Hi Y’all! I know I’ve been off the blog for a couple of weeks, but we spent a glorious week in the Seattle area and I’m just now getting back to my normal routine. It was so great to get out of this Texas heat! We had some wonderful seafood up there. Of course, it was fresh, fresh, fresh! We went to the Public Market in Seattle and visited the famous fish market and watched them throw the big fish back and forth. Those guys are ka-razy! And, if you stand in the wrong place, you get fish juice slung on you. Ask me how I know!
We ate out a lot, but we also brought some seafood back to our son’s house and grilled out, which kind of goes along with my whole summer grilling blog theme. One of my favorite meals was mussels in white wine butter sauce, cedar planked salmon and grilled asparagus. No restaurant could have outdone us!
The Pacific Northwest is the birthplace of cedar planked and alder planked grilled fish. Thank you very much, Nisqually Indians! Some may argue that the Scandinavian settlers to the area brought this technique with them. I don’t care who takes credit. All I know is, it’s my preferred way of grilling salmon! And, seriously, wouldn’t everything taste better with views like this?
Now, make sure you get culinary cedar or alder planks. Believe it or not, I had a guy at a home improvement store in the grill department tell me he didn’t understand why people paid so much money for two little cedar planks when all they had to do was go to the lumber department and buy a cedar board and cut it down into planks. Uh, maybe because the cedar in the lumber department is treated with cancer causing chemicals to keep it from weathering? Dufus! Duh! So, yes, the culinary planks are a bit pricey, but, instead of following the instructions and tossing them after each use, I just put mine in the dishwasher until; 1. they get so charred on one side I can’t use them anymore, or; 2. they stop smelling like cedar therefore imparting no flavor to the fish. Now, I have an infrared grill, so I don’t get flare ups. My planks last a pretty long time and I don’t have to presoak them in water before grilling. If you’re using a charcoal grill, you will go thru them faster because of the open flame and you will definitely have to follow the presoak instructions to prevent them from catching on fire.
All I put on my salmon is salt, pepper, olive oil and a little dill if I have it. A little lemon juice after cooking is always good. You don’t flip the salmon. Just close the grill lid and let the heat do the work for you. For the grilled asparagus, simple is always good. Just a little salt, pepper and olive oil is all you need!
Now for the mussels! I got these at the Public Market in Seattle also. I checked the harvest date with the fish market dude and they had been harvested the day before! Talk about fresh! They were probably the sweetest mussels I’ve ever had in my life! Oh, and the whole, don’t eat shellfish in months without “R” thing? Well, if it’s farm raised shellfish, that doesn’t apply, so eat ’em to your heart’s content year round! Yay! This recipe is so quick and easy. Now, since we were at our son’s house, I didn’t have the saffron, shallots and all the herbs. Most single guys don’t have that stuff laying around the kitchen! I just used butter, olive oil, white wine, salt, minced garlic and some finely sliced green onions. They were still fantastic! I made these on the stove top and the guys did the grilling while drinking some nice cold craft brews outside in the 70 degree weather. I think they got the better deal!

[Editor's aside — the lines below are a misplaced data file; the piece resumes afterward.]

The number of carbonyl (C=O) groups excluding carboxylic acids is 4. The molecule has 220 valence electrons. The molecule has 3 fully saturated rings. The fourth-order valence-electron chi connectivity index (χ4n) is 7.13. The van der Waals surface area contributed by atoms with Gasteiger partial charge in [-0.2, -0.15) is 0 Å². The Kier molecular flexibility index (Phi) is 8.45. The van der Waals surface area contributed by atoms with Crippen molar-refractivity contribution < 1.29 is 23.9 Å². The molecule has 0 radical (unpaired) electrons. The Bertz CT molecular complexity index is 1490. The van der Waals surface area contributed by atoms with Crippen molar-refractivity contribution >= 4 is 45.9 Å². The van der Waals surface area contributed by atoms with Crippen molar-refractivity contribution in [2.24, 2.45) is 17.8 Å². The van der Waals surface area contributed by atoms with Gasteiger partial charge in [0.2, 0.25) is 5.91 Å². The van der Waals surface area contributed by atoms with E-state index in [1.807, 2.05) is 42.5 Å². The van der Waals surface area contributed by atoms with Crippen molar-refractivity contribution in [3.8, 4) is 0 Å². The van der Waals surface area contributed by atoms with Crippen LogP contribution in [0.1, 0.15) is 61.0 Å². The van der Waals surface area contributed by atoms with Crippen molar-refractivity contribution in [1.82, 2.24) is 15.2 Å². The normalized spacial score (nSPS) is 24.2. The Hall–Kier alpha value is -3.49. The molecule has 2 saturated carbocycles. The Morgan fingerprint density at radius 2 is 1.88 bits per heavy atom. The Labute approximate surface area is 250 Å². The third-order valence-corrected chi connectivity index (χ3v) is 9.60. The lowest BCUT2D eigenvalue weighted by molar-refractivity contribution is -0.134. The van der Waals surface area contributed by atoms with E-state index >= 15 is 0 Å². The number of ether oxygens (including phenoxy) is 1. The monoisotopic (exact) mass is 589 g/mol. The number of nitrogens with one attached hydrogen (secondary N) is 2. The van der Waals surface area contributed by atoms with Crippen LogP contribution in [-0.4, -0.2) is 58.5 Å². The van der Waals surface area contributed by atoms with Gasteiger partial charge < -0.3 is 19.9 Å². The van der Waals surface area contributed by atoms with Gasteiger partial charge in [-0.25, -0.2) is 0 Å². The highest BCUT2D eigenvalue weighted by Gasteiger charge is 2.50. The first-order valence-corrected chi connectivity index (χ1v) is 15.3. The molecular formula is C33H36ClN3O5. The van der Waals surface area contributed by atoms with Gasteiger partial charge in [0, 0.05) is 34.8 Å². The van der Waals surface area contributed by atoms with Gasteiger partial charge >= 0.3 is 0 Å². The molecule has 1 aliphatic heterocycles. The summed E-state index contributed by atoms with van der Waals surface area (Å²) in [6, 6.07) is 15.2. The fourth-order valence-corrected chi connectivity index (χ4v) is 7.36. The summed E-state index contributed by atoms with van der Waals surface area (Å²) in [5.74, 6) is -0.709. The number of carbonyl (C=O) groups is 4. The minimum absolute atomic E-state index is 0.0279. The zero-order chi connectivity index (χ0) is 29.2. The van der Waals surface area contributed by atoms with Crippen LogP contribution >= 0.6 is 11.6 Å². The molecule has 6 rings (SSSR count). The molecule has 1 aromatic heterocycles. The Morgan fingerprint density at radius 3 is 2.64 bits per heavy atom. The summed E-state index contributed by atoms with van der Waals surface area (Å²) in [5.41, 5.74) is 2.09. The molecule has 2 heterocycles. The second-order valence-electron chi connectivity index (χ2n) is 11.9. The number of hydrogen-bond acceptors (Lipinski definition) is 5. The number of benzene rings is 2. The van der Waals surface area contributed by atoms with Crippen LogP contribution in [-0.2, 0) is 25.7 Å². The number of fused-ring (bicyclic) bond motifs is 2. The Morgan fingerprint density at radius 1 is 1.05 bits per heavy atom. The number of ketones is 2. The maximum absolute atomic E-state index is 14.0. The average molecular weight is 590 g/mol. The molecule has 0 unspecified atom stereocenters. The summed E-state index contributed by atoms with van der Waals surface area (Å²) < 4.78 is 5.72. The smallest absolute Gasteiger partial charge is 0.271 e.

Mussels in White Wine
So delicious and so easy! Why pay loads of money at a fancy restaurant when it’s so easy to make it at home? Just increase amount of mussels and ingredients for more servings!
Yield: 2 entrée servings, 4 appetizer servings
1 lb. mussels, scrubbed and debearded
2 tablespoons unsalted butter
2 tablespoons olive oil
1 large shallot, chopped
4 cloves garlic, minced
¼ teaspoon saffron threads
2 tablespoons flat-leaf parsley, chopped (additional for garnish)
1 teaspoon fresh thyme leaves
½ cup dry white wine
1 teaspoon kosher salt
½ teaspoon black pepper
- In a large lidded pan, heat the butter and olive oil over medium heat. Add the shallots and cook for 5 minutes, then add the garlic and cook about 3 more minutes, or until shallots are translucent.
- Add the saffron, parsley, thyme, wine, salt and pepper and bring to a boil.
- Add the mussels, stir well, then cover the pot and cook over medium heat for 8 to 10 minutes until all the mussels are opened (discard any that do not open).
- With the lid on, shake the pot once or twice to be sure the mussels don’t burn on the bottom.
- Ladle mussels into bowls and pour the sauce over to serve. Garnish with parsley.
If you have questions on how to store and prep fresh mussels, just leave me a comment and I’ll be glad to help you! Hope y’all enjoy!